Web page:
Zarkov, working in the lab, has been unsuccessful in trying to contact Earth. He meets Prince Barin (Richard Alexander) who tells the scientist that he is the true ruler of Mongo but was dethroned by Ming, who killed Barin's father. Barin says he will help Zarkov escape if the scientist agrees to help get rid of Ming. Zarkov readily agrees.

After they get away from the castle Zarkov and Barin run into Flash and Aura. When Flash tells Zarkov that Dale and Thun have been captured by Vultan they join forces and fly to attempt a rescue but are captured. Vultan puts Zarkov in a lab; decides to marry Dale; and puts Flash and Barin with Thun in the atom furnace room where they will shovel radium into the furnaces to power Sky City until they die from radiation poisoning.

Considered by many to be one of the greatest serials ever made. rumored to have cost one million dollars the actual amount was the still unheard of cost of over three hundred fifty thousand. You can seethe money on the screen with the opulent costumes of the rulers and soldiers of Mongo, death rays, and flying hawkmen. The rocketships, originally used in the film "Just Imagine" (1930), oddly enough look just like the ones in the "Flash Gordon" comic strip. Unfortunately they also look like models on a string.

What really sets "Flash Gordon" apart from other serials is that in addition to tons of action there is also plot and characterization, Chapter Nine goes by without even one fight.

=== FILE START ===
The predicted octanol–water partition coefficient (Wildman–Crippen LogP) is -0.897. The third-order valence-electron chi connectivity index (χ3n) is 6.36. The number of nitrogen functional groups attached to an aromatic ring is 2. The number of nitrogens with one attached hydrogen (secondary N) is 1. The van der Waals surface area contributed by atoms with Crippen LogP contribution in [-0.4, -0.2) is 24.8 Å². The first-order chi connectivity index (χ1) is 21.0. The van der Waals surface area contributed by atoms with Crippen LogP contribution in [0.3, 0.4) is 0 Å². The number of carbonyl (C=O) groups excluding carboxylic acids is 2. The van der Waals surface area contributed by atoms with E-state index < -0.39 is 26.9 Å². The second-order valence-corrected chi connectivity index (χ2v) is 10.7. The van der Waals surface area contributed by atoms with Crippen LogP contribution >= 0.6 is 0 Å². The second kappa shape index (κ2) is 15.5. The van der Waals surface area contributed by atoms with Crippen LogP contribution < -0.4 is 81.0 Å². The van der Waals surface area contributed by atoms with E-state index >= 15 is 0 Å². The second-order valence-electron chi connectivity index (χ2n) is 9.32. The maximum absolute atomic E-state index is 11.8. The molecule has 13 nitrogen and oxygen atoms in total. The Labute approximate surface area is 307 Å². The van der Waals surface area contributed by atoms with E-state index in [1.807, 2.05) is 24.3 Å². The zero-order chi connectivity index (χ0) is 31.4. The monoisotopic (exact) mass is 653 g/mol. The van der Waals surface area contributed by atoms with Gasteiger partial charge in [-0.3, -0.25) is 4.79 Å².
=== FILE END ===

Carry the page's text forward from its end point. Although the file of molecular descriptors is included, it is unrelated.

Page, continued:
Best of all is the cast that really seemed to bring Alex Raymond's drawing to life. There are some exceptions; Richard Alexander, usually cast as a dumb brute or western villain, has some obvious trouble with some of the more archaic dialogue; James Pierce's face is so covered with hair any facial expressions are lost; Jean Rogers, a good actress, is given nothing to do but look scared and scream a lot.

The plus side includes John "Tiny" Lipson doing a humorous impersonation of Charles Laughton as Henry VIII, with his hearty laugh and boisterous personality. Frank Shannon does a good job as Zarkov, even though mostly confined to various labs he is able to make his nonsensical scientific explanations sound plausible. Priscilla Lawson is an incredibly erotic presence as Princess Aura. It is a pity the the car accident caused her to end her film career so soon after filming ended.

Charles Middleton is dead on as Ming the Merciless. His narrow bony face is almost the perfect personification of evil. Middleton takes his lines and savors them for all their wicked worth. No one could enjoy it more than Middleton when he spouts, " Throw Flash Gordon into the arena for our amusement, heh heh," or "Flash Gordon may have won but he won the right to battle the sacred oragapoid, heh heh." He even gets to be funny. When Ming learns that Vultan has Dale he fears the winged monarch will marry her and quips, "He makes a habit of it."

If Middleton is the perfect villain than Larry "Buster" Crabbe must be considered the ultimate personification of a hero. It goes beyond his good looks and athletic ability. It is in his cheerful attitude when facing danger; his instantaneous defense of Dale; his silent determination to win. Most importantly it is Crabbe's ability to act. You believe it when he gets into a rocket and, without any previous experience, is able to briefly scan the control board before flying the rocket like an ace. His best scene is in Chapter Nine when Aura drugs Flash into an amnesiac state. Crabbe really looks like a man trying to remember something that just isn't there.

So successful was "Flash Gordon" that even though Universal had changed hands and changed from making horror and sci-fi oriented films to family oriented musicals with Deanna Durbin the company still produced to sequels with most of the same cast.